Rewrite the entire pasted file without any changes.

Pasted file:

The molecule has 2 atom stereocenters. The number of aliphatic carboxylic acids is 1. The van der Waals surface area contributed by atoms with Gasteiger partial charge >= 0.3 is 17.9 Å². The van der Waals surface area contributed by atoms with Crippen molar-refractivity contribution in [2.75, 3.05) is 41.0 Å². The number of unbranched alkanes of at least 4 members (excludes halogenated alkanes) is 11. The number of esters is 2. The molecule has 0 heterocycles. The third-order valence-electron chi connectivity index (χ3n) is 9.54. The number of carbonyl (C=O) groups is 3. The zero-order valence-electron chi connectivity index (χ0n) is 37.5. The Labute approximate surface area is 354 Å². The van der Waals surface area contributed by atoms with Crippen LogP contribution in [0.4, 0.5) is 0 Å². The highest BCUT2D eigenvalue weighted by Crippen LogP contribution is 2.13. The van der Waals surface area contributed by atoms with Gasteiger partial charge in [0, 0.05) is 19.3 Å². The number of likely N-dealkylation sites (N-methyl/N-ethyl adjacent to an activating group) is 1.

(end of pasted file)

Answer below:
The molecule has 2 atom stereocenters. The number of aliphatic carboxylic acids is 1. The van der Waals surface area contributed by atoms with Gasteiger partial charge >= 0.3 is 17.9 Å². The van der Waals surface area contributed by atoms with Crippen molar-refractivity contribution in [2.75, 3.05) is 41.0 Å². The number of unbranched alkanes of at least 4 members (excludes halogenated alkanes) is 11. The number of esters is 2. The molecule has 0 heterocycles. The third-order valence-electron chi connectivity index (χ3n) is 9.54. The number of carbonyl (C=O) groups is 3. The zero-order valence-electron chi connectivity index (χ0n) is 37.5. The Labute approximate surface area is 354 Å². The van der Waals surface area contributed by atoms with Crippen LogP contribution in [0.4, 0.5) is 0 Å². The highest BCUT2D eigenvalue weighted by Crippen LogP contribution is 2.13. The van der Waals surface area contributed by atoms with Gasteiger partial charge in [0, 0.05) is 19.3 Å². The number of likely N-dealkylation sites (N-methyl/N-ethyl adjacent to an activating group) is 1.